The Road To 2025

Can the global auto industry reach a combined fleet average of 54.5 mpg by 2025?

Not that long ago, an automaker like Ford Motor Co. had reason to crow about reaching 30 miles per gallon with a subcompact the size of the Fiesta. But the Dearborn automaker’s recently remodeled midsize Fusion hybrid sedan will deliver as much as 47 mpg. Impressive, yes — but it’s still 15 percent short of the Corporate Average Fuel Economy (CAFE) target of 54.5 mpg the Obama administration has set for 2025.

The subject of intense debate and compromise between regulators, automakers, and environmentalists, the new CAFE standard is far beyond what many long believed possible. And even now, “We don’t yet know how we’ll get there,” says John Krafcik, CEO of Hyundai Motor America.

It’s all but certain we’ll see big changes in the cars of 2025. Today’s V-8 engines might become “as rare as white flies,” contends Chrysler CEO Sergio Marchionne. Yet the transition might not be as radical as skeptics have warned.

There’s little doubt we’ll be seeing a lot more hybrid vehicles; most experts anticipate a general downsizing from the big SUVs and trucks that have dominated the roads in recent decades. But that doesn’t mean we’ll all be driving battery-powered Nissan Leafs or Fiat 500s, says Jim Hall, managing director of 2953 Analytics, an automotive consulting firm in Birmingham.

There’s no question a lot of new technologies will be required to meet the standard, including some yet to be invented. It starts with the very foundation of a 2025 vehicle. Mass is the enemy of fuel efficiency, which is why Ford is aiming to slice 700 pounds out of the next-generation F-Series pickup.

There’s also growing momentum to swap steel for lighter alternatives. Aluminum is increasingly the metal of choice, especially in high-end vehicles like Jaguar’s XJ sedan. Carbon fiber, familiar to Formula One racing fans and exotic car aficionados, could be the Holy Grail. It’s phenomenally expensive, but breakthroughs are coming. And steel is fighting back with markedly lighter and stronger alloys.

The traditional gasoline engine plays a part, too. New technologies such as turbocharging and direct injection can yield simultaneous improvements in efficiency and performance. While Americans may be remarkably resistant to driving small cars, they are rapidly downsizing their engine choices. V-6s, including the new turbocharged EcoBoost, now account for the majority of engine orders on Ford F-150s. And performance cars are migrating to high-tech V-6s and I-4s.

On a related front, turbos have pumped new life into diesel engines, which now account for half of all sales in Europe. “Oil burners” are gaining ground here, as well. Volkswagen Group of America CEO Jonathan Browning predicts nearly a third of the Passats sold in the United States may soon be diesel-powered (Mazda and Chevrolet will add diesels, too).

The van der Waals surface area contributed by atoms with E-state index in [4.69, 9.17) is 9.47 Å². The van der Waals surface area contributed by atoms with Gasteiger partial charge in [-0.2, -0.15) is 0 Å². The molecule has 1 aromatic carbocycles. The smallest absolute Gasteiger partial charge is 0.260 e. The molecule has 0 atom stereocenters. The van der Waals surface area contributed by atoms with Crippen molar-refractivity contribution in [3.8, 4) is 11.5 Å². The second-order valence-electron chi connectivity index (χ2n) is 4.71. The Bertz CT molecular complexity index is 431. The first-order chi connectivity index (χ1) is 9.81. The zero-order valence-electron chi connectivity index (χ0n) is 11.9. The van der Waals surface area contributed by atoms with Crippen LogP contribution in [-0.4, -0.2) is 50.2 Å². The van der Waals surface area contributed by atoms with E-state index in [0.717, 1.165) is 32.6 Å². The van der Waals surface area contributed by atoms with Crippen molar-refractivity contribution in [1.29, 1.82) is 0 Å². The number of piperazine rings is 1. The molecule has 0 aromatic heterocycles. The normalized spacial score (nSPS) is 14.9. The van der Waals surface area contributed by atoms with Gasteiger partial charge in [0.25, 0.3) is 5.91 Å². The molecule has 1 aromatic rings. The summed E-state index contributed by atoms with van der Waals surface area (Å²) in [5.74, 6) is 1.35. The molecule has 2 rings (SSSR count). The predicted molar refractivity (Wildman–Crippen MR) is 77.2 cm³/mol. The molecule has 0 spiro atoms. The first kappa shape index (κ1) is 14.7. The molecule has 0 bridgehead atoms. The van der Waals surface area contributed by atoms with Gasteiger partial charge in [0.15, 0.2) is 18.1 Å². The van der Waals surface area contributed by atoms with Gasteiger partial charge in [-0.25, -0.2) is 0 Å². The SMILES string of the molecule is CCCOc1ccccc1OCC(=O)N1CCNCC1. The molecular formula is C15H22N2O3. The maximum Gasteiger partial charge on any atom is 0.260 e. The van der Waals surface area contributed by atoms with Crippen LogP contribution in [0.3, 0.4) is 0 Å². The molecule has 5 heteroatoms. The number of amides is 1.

Other technical advances include stop/start powertrain systems, which automatically shut an engine down at a stoplight. It fires up again when a driver’s foot lifts off the brake. The systems can boost mileage from 3 percent to 5 percent.

In turn, 7- and 8-speed gearboxes, where an engine operates at peak efficiency, are increasingly the norm. Chrysler plans a 9-speed for next year’s Jeep Liberty replacement, and Marchionne has hinted the engine will soon appear on all the automaker’s front-wheel-drive models. Already, the 2013 Dodge Dart offers an optional double-clutch gearbox, which melds the best of a stick shift with the ease of an automatic. Nissan, meanwhile, uses a CVT — or continuously variable transmission — to give the 2013 Altima best-in-segment mileage. Honda will adopt the same technology on the all-new 2013 Accord.

Aerodynamics will undoubtedly play a role as well. In developing the Dart, Dodge engineers all but sealed the sedan’s underbody and added front grille shutters to block air from entering the engine compartment, a major source of drag. There will be more active aerodynamic technologies such as movable rear wings, front spoilers, and perhaps flexible body panels.

Electrification will likely be commonplace by 2025 — from the “mildest” hybrids to battery-electric vehicles — although the future mix will depend on battery costs and range. Some studies predict a fourfold drop in lithium-ion battery prices by 2025, and researchers are working on ways to increase so-called energy density by a factor of eight. How well the automakers perform will determine whether the car of 2025 has a limited battery boost, requires a gas-engine “range-extender” like the Chevrolet Volt, or goes full electric like the Leaf.

In the end, the best way to reach 54.5 mpg will be to integrate as many technical advances as possible, says John Kasab, chief engineer at auto supplier Ricardo Inc. in Van Buren Township. The new CAFE rules won’t be easy to meet, and they won’t come without a price, but the industry is heading in the right direction. db